I much like Waldron's essay, and I think Josh's tweet, which gestures in its direction, is right as a matter of legal theory. But, to state the obvious, Trump exists in the real world, not legal theory or any other kind of theory. We can argue over whether the rule of law implies judicial supremacy or anything else. Meanwhile, Trump is not arguing. He does not subscribe to one of many contestable conceptions of the rule-of-law concept. He rejects the idea out of hand. Trump believes only in the rule of Trump.

Accordingly, the fact that there are circumstances in which a pardon for contempt could be issued by a normal president without threatening the rule of law is not really relevant to whether this pardon by this most abnormal president threatens the rule of law.

9 comments:

Shag from Brookline said...

This pardon is Trump's concept of self-defense. Recall Trump's escalator descending entry in 2015 as a Republican candidate in the 2016 presidential campaign with his racist screeds that continued to and beyond his becoming the Republicans' nominee, the general election campaign, and into his presidency. Trump circled the bases for his base under the cover of hurricane Harvey.

This pardon is also pre-emptive self-defense aimed at Mueller's investigations.

The Sunday political shows may feature Trump Administration surrogates who will focus upon hurricane Harvey as cover for ignoring the issues raised by the pardon, a "perfect storm" for the Administration. Some Trump surrogates might point to "Dr." Gorka's removal from the Trump Administration as a demonstration of presidential pivoting. Too much pivoting may dig a deeper hole for Trump.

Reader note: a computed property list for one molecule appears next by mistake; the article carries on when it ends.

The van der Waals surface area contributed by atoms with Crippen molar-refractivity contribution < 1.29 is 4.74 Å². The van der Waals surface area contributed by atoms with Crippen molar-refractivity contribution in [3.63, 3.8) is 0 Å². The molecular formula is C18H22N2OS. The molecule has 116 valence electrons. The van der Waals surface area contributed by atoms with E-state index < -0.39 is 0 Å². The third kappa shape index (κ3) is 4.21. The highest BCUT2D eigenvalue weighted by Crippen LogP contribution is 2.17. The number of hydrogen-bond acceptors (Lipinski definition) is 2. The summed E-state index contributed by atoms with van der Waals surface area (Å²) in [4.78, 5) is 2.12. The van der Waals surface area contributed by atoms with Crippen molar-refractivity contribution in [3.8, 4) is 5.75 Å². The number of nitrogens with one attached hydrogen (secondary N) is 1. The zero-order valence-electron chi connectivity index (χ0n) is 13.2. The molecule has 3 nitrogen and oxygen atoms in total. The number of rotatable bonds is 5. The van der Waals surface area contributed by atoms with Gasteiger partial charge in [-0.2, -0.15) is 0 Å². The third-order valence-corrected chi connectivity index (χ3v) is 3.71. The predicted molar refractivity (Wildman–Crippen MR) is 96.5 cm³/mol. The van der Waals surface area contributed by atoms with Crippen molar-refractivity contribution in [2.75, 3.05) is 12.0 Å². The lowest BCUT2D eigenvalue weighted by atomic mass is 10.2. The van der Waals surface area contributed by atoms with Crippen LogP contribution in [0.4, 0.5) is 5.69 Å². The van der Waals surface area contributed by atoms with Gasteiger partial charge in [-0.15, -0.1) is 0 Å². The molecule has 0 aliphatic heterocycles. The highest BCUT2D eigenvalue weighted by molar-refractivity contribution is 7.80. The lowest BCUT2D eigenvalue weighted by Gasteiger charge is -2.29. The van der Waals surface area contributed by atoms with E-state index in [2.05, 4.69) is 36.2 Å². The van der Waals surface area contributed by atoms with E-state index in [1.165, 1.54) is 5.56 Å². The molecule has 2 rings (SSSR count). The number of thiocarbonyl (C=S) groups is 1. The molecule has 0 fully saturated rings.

How will Republicans other than John McCain react to the pardon, which also serves as an exclamation point to Trump's views on Charlottesville? How well have Republicans reacted to Charlottesville? Gary Cohn has expressed his views but we don't know Trump's reaction, yet.

And while I'm at it, let me mention Treasury Sec'y. Mnuchin's Scottish spouse's "Let them eat Haggis" variation on Marie Antoinette with her twitter rant of one who complained of her commercialization with a government plane in the background.

Joe said...

Is Shag saying Trump practiced his Second Amendment rights?

This is one of those many cases where there isn't any "one" problem though something might dominate. I find it an easy but dubious practice to speak of single aspects and find myself inclined to hedge a lot. There is something a bit unsatisfying about that, but over time, find it matches reality better.

The LBJ example might work but it's atypical. And, even there, he might set up a more procedurally principled path, especially given the situation was likely to arise repeatedly. Arpaio wasn't even sentenced yet. I read in one article that was due in October. What was the rush? Of course, if Trump submitted the pardon through normal challenges, principled government servants would advise him not to do it.

But, it's acceptable for an executive to reject advise. At least, it would have gone through the normal process. This was just a rush job that was even more gratutious given the timing (especially as a storm was going on). It suggests the process in some states that restrains governors at least to some degree has some merit too.

Joe said...